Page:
On the evening of April 6, 1933, lines formed outside of bars and breweries. In Chicago, WGN Radio broadcast special programming onsite at Atlas Brewing Company as it got ready to deploy a fleet of trucks filled with kegs and bottles of beer for the first time in 13 years. Radio host Quinn Ryan described the beer manufacturing and packaging process to listeners. CBS Radio broadcast segments on breweries across the Midwest — focusing its attention on the brew-hubs of St. Louis, Milwaukee and Chicago.
A few weeks earlier, President Franklin D. Roosevelt had signed the Cullen-Harrison Act, which legalized beer for the first time since Prohibition went into effect in 1920. For the first time in 13 years, Americans could drink legally obtained alcohol, and they were ready. An article in the April 8, 1933, edition of The New Yorker suggested, “Your guess is as good as anybody’s as to the larger social changes the return of beer will bring, but one thing seems certain: Beer gardens are going to spring up all about you.”
When Roosevelt took office in March 1933, Congress had already passed the repeal of Prohibition, but states had not yet completed the process of ratifying the 21st Amendment. Whereas outgoing President Herbert Hoover took a strong position in favor of the 18th Amendment and its enforcement, Roosevelt encouraged Americans to vote in favor of repeal. Because of the immediate need to get the country out of the Great Depression, his first 100 days in office were focused on creating jobs and generating revenue. That time is best remembered by the establishment of the Federal Emergency Relief Administration, Civilian Conservation Corps and other New Deal organizations, but it also was when Roosevelt encouraged passage of a Prohibition stopgap.
Nine days after his inauguration, on March 13, Roosevelt delivered a message to Congress: “I recommend to the Congress the passage of legislation for the immediate modification of the Volstead Act, in order to legalize the manufacture and sale of beer and other beverages of such alcoholic content as is permissible under the Constitution; and to provide through such manufacture and sale, by substantial taxes, a proper and much-needed revenue for the government. I deem action at this time to be of the highest importance.”
Congress acted quickly. Representative Thomas H. Cullen of New York introduced legislation to the House, and Senator Pat Harrison of Mississippi introduced it to the Senate. The legislation called for the immediate relegalization of the sale, manufacture and distribution of beer with no more than 3.2 percent alcohol by weight. On March 21, a joint conference committee passed the Cullen-Harrison Act, and Roosevelt signed it into law the following day. It was set to take effect on April 7. After signing the bill, Roosevelt famously remarked, “I think this would be a good time for a beer.”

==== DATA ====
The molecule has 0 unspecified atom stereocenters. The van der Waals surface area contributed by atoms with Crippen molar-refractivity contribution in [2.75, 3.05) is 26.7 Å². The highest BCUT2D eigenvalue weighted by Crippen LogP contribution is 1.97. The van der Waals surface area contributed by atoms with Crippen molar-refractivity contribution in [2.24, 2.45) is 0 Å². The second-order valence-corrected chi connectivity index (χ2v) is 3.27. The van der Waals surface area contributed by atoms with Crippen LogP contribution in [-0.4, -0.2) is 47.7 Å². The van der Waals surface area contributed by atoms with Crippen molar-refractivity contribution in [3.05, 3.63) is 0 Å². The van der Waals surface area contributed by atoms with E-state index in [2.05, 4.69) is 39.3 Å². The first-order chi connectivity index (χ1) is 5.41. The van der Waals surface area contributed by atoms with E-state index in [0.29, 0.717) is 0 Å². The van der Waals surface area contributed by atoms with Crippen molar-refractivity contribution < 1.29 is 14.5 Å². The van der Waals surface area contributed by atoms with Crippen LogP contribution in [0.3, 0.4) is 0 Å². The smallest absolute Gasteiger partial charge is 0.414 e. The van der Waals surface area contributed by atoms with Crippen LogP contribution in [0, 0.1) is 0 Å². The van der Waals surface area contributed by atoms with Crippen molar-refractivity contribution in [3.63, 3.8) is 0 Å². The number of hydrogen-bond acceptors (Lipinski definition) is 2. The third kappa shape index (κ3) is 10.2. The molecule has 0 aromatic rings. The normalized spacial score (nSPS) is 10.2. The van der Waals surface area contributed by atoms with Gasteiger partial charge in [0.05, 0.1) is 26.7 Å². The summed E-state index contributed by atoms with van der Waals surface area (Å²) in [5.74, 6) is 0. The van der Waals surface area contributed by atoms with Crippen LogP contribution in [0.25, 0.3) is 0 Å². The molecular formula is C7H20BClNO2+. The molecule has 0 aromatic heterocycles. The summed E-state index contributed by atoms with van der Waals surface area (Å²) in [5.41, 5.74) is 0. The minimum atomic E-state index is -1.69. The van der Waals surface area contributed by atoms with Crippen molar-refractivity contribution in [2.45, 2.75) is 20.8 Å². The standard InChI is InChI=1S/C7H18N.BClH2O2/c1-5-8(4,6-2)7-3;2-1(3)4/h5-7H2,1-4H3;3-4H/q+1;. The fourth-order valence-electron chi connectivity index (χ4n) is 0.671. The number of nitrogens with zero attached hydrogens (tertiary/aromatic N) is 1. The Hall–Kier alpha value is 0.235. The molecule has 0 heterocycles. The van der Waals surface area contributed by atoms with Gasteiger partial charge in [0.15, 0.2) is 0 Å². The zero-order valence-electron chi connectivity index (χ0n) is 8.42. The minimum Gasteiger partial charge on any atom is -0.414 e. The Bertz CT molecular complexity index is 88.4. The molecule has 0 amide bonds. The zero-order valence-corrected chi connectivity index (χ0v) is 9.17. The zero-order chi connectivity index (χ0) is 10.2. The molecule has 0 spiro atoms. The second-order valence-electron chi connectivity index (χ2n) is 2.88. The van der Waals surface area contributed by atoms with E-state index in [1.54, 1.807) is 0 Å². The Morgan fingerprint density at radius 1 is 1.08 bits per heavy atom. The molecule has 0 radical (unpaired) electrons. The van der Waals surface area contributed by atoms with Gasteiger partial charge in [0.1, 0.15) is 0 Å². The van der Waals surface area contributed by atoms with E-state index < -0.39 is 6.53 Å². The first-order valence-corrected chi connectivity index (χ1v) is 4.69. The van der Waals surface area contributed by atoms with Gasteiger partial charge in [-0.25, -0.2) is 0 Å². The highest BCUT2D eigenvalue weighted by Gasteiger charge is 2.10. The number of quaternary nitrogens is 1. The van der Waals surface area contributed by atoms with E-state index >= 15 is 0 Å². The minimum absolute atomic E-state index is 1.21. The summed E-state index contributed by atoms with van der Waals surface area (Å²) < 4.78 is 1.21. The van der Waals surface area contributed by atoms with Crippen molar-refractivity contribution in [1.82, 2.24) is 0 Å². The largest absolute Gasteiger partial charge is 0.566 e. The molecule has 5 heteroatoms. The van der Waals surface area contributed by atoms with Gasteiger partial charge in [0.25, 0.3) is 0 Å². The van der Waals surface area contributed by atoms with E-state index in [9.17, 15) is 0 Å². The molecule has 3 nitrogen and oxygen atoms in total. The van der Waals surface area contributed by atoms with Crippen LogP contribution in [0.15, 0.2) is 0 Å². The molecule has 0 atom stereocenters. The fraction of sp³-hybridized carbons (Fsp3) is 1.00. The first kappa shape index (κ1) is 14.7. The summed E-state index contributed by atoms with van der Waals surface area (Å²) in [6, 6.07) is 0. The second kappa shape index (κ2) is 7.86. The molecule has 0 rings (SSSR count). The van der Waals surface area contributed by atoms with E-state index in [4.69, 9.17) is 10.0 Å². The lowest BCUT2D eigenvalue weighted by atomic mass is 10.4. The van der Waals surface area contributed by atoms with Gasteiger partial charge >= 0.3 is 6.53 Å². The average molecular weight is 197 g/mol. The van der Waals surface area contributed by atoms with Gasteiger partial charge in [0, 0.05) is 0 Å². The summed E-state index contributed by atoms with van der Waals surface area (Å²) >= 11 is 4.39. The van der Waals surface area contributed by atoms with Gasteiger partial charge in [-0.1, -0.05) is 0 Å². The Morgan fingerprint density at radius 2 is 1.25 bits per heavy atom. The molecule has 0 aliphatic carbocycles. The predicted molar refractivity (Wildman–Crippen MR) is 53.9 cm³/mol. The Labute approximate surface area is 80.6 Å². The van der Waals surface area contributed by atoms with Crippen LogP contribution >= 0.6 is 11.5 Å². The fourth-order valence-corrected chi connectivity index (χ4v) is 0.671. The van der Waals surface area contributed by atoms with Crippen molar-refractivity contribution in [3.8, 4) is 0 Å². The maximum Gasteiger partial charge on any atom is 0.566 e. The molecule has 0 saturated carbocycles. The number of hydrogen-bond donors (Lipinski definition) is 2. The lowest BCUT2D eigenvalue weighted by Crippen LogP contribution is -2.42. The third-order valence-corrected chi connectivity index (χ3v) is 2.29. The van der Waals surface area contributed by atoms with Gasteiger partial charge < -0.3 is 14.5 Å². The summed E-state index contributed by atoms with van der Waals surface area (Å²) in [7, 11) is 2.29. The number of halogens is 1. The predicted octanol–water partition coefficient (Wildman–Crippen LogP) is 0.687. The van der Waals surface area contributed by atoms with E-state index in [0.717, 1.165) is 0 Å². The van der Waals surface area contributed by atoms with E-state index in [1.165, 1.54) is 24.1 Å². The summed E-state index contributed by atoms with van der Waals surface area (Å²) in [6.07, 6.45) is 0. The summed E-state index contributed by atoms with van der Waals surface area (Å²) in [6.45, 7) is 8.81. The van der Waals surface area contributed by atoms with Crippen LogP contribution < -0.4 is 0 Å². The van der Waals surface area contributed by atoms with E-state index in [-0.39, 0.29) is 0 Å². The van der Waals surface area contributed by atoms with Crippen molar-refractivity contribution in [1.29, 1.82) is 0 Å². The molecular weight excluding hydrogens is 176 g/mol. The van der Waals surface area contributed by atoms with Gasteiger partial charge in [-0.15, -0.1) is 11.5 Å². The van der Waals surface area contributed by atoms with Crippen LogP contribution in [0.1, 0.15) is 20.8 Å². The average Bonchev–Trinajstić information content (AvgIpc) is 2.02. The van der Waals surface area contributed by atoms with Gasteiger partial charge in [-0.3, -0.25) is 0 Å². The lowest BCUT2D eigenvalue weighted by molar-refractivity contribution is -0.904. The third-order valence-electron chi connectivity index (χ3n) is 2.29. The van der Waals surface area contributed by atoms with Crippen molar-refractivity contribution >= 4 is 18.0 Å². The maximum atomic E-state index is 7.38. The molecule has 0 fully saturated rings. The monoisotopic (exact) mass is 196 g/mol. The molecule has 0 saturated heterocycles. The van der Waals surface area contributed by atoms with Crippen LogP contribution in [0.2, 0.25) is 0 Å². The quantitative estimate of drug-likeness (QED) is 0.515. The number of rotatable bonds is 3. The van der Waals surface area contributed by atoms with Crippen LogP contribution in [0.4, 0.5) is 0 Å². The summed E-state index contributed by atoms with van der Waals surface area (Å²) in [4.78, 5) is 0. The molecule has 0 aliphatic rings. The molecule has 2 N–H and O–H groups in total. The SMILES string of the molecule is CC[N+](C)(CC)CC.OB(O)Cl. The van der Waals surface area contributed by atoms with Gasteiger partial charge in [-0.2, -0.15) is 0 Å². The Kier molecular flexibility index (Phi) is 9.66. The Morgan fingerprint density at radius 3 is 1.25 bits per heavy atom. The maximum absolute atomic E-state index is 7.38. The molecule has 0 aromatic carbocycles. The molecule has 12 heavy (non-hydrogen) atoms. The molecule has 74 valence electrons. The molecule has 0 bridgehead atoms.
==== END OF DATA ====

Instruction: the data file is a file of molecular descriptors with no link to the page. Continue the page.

States had to pass concurrent legislation in order for the Cullen-Harrison Act to go into effect within their borders. Nineteen states passed laws that mirrored the April 7 start date, and six others legalized beer but established later start dates. Other states soon followed suit.
Americans across the country started planning festivities for April 7. In Washington, D.C., a private organization planned a “Beer Ball” to celebrate what was almost immediately coined “New Beer’s Eve.” Revelers planned an elaborate party in the Washington Auditorium that would rival a New Year’s party come the stroke of midnight April 7.
In celebration of the new law, brothers August and Adolphus Busch of Anheuser-Busch gifted their father with 12 Clydesdale horses. The horses then began their inaugural tour, traveling through the streets of St. Louis. The Busch family sent them by rail to New York City, where they delivered two cases of beer to former governor and famous “wet” Al Smith. Then they went to Washington, D.C., to deliver a case of beer to President Roosevelt.